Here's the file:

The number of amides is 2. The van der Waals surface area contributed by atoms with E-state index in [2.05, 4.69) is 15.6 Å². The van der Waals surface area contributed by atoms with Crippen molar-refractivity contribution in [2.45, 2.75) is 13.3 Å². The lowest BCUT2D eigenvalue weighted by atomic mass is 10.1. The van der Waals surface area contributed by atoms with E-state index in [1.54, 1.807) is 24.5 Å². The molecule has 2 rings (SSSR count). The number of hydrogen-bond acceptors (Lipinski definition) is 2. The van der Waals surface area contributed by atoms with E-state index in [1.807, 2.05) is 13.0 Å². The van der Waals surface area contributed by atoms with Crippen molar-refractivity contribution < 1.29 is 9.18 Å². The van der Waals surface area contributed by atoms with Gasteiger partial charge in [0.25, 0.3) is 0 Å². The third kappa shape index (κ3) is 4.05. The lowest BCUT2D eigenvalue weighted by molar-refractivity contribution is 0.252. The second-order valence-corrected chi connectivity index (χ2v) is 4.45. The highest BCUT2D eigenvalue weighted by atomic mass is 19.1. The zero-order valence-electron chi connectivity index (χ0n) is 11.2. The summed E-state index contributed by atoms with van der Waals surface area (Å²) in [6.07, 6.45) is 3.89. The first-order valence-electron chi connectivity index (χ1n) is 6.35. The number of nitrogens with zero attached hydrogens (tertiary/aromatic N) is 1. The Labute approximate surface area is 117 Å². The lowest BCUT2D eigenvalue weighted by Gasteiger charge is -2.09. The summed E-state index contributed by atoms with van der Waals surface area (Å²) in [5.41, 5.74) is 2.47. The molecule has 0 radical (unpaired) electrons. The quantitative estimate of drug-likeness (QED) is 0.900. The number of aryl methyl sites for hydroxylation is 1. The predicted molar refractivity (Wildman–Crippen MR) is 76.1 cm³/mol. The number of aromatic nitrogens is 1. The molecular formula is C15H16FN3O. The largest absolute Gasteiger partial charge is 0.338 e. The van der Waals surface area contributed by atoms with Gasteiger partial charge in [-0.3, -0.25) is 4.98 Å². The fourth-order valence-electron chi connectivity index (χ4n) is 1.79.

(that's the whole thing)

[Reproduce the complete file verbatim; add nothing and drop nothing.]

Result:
The number of amides is 2. The van der Waals surface area contributed by atoms with E-state index in [2.05, 4.69) is 15.6 Å². The van der Waals surface area contributed by atoms with Crippen molar-refractivity contribution in [2.45, 2.75) is 13.3 Å². The lowest BCUT2D eigenvalue weighted by atomic mass is 10.1. The van der Waals surface area contributed by atoms with E-state index in [1.54, 1.807) is 24.5 Å². The molecule has 2 rings (SSSR count). The number of hydrogen-bond acceptors (Lipinski definition) is 2. The van der Waals surface area contributed by atoms with E-state index in [1.807, 2.05) is 13.0 Å². The van der Waals surface area contributed by atoms with Crippen molar-refractivity contribution < 1.29 is 9.18 Å². The van der Waals surface area contributed by atoms with Gasteiger partial charge in [0.25, 0.3) is 0 Å². The third kappa shape index (κ3) is 4.05. The lowest BCUT2D eigenvalue weighted by molar-refractivity contribution is 0.252. The second-order valence-corrected chi connectivity index (χ2v) is 4.45. The highest BCUT2D eigenvalue weighted by atomic mass is 19.1. The zero-order valence-electron chi connectivity index (χ0n) is 11.2. The summed E-state index contributed by atoms with van der Waals surface area (Å²) in [6.07, 6.45) is 3.89. The first-order valence-electron chi connectivity index (χ1n) is 6.35. The number of nitrogens with zero attached hydrogens (tertiary/aromatic N) is 1. The Labute approximate surface area is 117 Å². The lowest BCUT2D eigenvalue weighted by Gasteiger charge is -2.09. The summed E-state index contributed by atoms with van der Waals surface area (Å²) in [5.41, 5.74) is 2.47. The molecule has 0 radical (unpaired) electrons. The quantitative estimate of drug-likeness (QED) is 0.900. The number of aryl methyl sites for hydroxylation is 1. The predicted molar refractivity (Wildman–Crippen MR) is 76.1 cm³/mol. The number of aromatic nitrogens is 1. The molecular formula is C15H16FN3O. The largest absolute Gasteiger partial charge is 0.338 e. The van der Waals surface area contributed by atoms with Gasteiger partial charge in [-0.3, -0.25) is 4.98 Å². The fourth-order valence-electron chi connectivity index (χ4n) is 1.79.